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stainless-nickel-L1The Shanghai Futures Exchange (ShFE) is experiencing increased trading of nickel, which is creating a pull on physical units and causing a domino effect on the global refined metal supply chain.

According to a recent column from Andy Home of Reuters, nickel volumes and interest have increased significantly since the metal’s contract launched on the ShFE last March. In fact, volumes have already surpassed those on the London Metal Exchange (LME) which has ruled the wholesale nickel trading market in recent years.

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“The take-away is that although Shanghai nickel may be prone to the same day-trading investment crowd flooding other local markets, its success is founded on bigger, more institutional players who are prepared to hold positions for longer,” Home wrote for Reuters.

It’s also important to note that nickel trading on the ShFE rose so quickly that it created issues in the form of a squeeze on shorts for the July contract last year. This led to the delivery of three brands of Russian nickel in order to satisfy short position holders wanting to settle their positions with physical metal. With this development, both flows and stocks of refined nickel around the world were altered.

Non-Ferrous Metal Update

Nickel, itself a non-ferrous metal, along with iron ore and steel are seeing their prices drop following a decision by the Chinese government to increase trading margins and fees futures exchanges in Dalian, Shanghai and Zhengzhou. In response, the most-traded contracts were down up to 4.6%, according to our own Stuart Burns.

You can find a more in-depth nickel price forecast and outlook in our brand new Monthly Metal Buying Outlook report. Check it out to receive short- and long-term buying strategies with specific price thresholds.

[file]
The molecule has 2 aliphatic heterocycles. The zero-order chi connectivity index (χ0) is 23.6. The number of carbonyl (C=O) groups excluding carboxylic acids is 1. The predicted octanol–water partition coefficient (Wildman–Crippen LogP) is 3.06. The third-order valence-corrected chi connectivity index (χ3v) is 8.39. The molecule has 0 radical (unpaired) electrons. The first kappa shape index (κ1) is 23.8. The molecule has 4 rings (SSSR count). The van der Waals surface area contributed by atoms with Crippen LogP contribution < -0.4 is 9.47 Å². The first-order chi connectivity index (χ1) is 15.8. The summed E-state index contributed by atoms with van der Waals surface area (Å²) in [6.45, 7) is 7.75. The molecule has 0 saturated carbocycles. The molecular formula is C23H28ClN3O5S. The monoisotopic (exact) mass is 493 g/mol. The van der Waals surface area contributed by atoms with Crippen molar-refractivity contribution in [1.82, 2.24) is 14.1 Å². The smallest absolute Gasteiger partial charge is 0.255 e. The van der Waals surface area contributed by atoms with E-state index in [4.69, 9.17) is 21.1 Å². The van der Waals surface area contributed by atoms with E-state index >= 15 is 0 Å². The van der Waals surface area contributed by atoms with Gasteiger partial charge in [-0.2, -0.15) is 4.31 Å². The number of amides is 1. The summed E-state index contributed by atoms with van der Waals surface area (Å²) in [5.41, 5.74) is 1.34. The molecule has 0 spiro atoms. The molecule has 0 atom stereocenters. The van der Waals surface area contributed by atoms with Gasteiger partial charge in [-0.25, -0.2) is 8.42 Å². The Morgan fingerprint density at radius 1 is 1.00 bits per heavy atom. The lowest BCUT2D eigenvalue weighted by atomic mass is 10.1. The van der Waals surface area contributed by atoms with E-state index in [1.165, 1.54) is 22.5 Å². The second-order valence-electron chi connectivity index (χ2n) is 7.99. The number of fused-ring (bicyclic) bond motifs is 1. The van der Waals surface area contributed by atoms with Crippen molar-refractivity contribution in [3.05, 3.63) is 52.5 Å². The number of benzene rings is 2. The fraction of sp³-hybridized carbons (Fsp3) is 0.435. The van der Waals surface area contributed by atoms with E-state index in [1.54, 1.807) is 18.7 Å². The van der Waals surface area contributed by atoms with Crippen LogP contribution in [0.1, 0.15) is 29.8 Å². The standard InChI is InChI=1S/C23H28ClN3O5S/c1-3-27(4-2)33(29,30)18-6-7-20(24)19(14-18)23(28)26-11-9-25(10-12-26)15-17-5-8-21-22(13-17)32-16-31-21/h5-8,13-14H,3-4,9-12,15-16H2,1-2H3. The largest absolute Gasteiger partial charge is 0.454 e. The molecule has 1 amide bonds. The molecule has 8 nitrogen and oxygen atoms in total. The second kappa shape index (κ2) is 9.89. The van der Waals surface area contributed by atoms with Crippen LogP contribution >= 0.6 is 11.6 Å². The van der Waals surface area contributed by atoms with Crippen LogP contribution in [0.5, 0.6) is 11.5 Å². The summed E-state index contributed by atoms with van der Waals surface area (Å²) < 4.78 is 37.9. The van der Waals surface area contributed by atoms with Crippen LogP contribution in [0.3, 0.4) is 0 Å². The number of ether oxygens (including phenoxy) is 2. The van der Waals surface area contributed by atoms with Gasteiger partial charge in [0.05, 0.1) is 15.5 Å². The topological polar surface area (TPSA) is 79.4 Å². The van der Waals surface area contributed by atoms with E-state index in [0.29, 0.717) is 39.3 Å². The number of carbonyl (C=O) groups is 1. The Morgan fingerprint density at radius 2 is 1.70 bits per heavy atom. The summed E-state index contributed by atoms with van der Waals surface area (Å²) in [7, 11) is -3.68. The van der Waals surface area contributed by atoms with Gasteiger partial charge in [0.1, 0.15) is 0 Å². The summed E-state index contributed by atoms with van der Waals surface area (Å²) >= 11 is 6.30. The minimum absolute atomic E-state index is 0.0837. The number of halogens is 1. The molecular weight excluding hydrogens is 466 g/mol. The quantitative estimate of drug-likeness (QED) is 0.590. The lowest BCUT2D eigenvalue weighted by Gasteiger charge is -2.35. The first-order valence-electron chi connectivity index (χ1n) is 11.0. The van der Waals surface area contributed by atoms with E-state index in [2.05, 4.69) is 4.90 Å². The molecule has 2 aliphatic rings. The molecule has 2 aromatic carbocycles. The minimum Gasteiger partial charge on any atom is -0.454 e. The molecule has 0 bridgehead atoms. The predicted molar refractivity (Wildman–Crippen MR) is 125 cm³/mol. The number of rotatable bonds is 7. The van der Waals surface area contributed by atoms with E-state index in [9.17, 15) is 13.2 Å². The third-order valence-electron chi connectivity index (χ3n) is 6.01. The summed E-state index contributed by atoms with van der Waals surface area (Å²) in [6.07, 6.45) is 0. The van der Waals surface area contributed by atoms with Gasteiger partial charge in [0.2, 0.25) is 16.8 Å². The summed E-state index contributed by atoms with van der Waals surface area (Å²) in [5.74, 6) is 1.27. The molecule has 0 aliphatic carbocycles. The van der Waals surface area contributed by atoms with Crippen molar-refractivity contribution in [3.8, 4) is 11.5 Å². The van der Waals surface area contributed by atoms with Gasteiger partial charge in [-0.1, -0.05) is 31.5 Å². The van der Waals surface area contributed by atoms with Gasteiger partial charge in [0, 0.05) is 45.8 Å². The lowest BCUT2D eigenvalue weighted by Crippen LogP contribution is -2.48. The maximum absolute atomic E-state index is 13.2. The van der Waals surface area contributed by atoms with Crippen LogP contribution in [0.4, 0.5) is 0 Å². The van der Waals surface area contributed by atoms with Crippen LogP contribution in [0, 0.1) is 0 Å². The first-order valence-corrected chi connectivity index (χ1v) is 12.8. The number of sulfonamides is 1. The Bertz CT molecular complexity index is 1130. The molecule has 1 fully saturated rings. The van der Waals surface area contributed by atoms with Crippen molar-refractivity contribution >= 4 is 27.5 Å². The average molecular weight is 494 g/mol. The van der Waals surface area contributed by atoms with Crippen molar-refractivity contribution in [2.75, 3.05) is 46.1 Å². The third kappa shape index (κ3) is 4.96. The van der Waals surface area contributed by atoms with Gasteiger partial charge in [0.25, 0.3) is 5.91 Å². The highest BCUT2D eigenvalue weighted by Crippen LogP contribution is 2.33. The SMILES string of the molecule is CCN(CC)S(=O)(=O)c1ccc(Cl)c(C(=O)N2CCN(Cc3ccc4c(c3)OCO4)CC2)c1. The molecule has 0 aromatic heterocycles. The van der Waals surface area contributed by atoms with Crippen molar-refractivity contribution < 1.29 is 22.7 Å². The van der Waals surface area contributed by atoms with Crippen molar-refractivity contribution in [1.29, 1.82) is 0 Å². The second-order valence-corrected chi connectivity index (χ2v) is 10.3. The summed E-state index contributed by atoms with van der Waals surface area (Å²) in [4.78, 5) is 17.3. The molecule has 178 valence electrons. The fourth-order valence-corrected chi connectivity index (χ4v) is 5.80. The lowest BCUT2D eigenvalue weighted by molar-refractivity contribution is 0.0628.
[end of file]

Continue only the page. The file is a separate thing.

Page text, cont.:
With eight of our 10 monthly MMI sub-indexes gaining, and even the other two holding their value, April was the most positive month we’ve seen since 2014.

MM-IndX_TRENDS_Chart_April2016_FNL-TOPVALUE100

We felt a bit like Oprah reporting this month’s prices. You get an increase, copper! You get an increase, aluminum! EVERYONE gets a price increase! Except you, of course, rare earths and stainless, but at least you held your value, eh? That’s progress in your markets. Especially for you, stainless.

Free Sample Report: Our April Metal Buying Outlook

The standout performer (our “Biggest Winner”) was our Raw Steels MMI®, which posted an impressive 8.5% increase, egged on — at least in the U.S. — by anti-dumping measures that have in large part spurred demand for domestic rebar, cold-rolled and hot-rolled coil and even specialty steel. Specifically, the Korean and U.S. shredded scrap prices tracked by this sub-index bumped up significantly, with Chinese and U.S. finished prices also rising for the month.

Our Global Precious Metals MMI® also posted a healthy 1.2% increase on top of its 10% jump in March for an 11% increase over the last two months. This is no thanks to gold, which acted as a drag on the basket – instead, silver and the platinum group metals drove the increase. Global precious is our biggest winner, leading all of the other sub-indexes at 78.

The Rare Earths MMI® is still lagging behind the rally at a lowly 16, making it our “Biggest Loser” this month, but just reporting a month with no price declines is a moral victory after the losses of 2015. Check out the entire report for a more in-depth at all 10 metal categories tracked in the monthly MMI.